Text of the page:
Employee Benefits Live 2023: Asking if people are okay and following a gut instinct could potentially save the life of someone experiencing domestic violence, according to Ruth Dodsworth, TV presenter and journalist at ITV Cymru, Wales.
Speaking in a keynote session titled A survivor’s escape from domestic violence – the signs, symptoms and how to help, Dodsworth explained that her work around supporting those affected by domestic abuse is driven by her former 20-year relationship, in which she experienced coercive control, had no access to money or help and was stripped of her sense of self.
“One in three women and one in five men will be affected by domestic abuse. There is no stereotype, it could be anyone and is hard to define and recognise,” Dodsworth said.
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In terms of how to recognise signs of domestic abuse in colleagues, she suggested looking out for changes in appearance, such as weight, hair and nails loss, someone wearing long sleeves in hot weather, a loss of concentration, increased stress levels and a partner turning up unannounced at work. Payroll and pensions departments should also look out for any anomalies or odd payments.
Dodsworth explained that initially ITV did not know how to help her and that they learned together how to move forwards in terms of ongoing support. She suggested offering resources such as helplines, and extra annual leave days for moving and court cases.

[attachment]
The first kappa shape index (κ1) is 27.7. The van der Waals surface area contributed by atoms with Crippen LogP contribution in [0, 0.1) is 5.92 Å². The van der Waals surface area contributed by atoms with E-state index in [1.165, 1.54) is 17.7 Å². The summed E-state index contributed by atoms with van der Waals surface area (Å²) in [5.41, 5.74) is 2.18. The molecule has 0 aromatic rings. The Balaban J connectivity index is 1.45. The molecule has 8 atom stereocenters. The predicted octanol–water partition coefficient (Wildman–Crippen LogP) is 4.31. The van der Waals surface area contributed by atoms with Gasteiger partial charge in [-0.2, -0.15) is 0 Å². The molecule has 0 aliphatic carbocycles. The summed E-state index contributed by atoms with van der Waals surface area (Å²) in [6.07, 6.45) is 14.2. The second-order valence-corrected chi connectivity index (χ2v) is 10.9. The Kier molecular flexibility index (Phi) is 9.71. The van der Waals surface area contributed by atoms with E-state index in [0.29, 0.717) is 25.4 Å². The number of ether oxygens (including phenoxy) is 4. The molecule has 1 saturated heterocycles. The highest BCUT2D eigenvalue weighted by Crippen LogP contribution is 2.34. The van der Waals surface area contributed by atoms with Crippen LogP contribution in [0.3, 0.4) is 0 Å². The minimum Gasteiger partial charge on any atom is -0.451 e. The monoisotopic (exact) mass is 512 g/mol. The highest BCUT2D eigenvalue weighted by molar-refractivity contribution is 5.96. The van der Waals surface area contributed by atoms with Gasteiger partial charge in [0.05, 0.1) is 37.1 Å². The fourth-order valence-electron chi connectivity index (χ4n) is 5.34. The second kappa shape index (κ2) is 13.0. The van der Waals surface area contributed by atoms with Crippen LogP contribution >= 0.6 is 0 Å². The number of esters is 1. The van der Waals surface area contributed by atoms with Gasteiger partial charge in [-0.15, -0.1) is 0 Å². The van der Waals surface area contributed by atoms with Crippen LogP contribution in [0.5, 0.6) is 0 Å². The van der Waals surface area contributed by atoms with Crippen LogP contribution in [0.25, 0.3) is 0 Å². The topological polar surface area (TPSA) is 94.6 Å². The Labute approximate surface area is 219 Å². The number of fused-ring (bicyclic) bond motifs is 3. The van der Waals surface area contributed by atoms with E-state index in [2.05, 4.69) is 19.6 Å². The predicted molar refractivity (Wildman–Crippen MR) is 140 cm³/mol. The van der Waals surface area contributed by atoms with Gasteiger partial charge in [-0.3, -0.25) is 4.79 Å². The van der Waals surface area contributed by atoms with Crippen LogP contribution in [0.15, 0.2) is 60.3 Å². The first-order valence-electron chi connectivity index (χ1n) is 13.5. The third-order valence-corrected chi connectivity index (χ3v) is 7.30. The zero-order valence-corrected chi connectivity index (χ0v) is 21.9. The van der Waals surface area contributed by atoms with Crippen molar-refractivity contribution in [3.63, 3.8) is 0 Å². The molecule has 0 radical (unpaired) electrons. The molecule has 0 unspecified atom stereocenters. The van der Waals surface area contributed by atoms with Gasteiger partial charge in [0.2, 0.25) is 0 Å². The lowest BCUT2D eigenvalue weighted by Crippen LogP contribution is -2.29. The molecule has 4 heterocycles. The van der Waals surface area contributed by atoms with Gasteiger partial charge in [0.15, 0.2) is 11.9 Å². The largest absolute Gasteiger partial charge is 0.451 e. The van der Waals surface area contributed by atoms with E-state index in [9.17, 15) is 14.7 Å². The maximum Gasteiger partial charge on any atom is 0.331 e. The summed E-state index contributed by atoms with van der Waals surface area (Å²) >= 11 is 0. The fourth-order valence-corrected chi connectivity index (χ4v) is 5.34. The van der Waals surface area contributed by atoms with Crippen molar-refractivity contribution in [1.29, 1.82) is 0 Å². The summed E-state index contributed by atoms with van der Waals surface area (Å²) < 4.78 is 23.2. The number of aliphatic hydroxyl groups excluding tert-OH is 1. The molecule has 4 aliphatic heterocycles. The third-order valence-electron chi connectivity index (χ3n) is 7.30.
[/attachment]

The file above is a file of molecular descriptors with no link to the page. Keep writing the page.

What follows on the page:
“The more conversations we have about this, the more people will recognise the signs. Keeping an eye on people is important, as often the signs are in plain sight. Speaking up is not a weakness; we all need each other in terms of ongoing support and reassurance,” she said.
With hybrid or remote workers, Dodsworth said colleagues have a key role to play in noticing if something is not right, such as a reluctance to turn on the camera during calls or a dishevelled appearance if they do participate.
“Even if you have a niggling concern, don’t walk away from people. Read between the lines for any changes in behaviour and if you feel that something isn’t right, it probably isn’t,” Dodsworth concluded.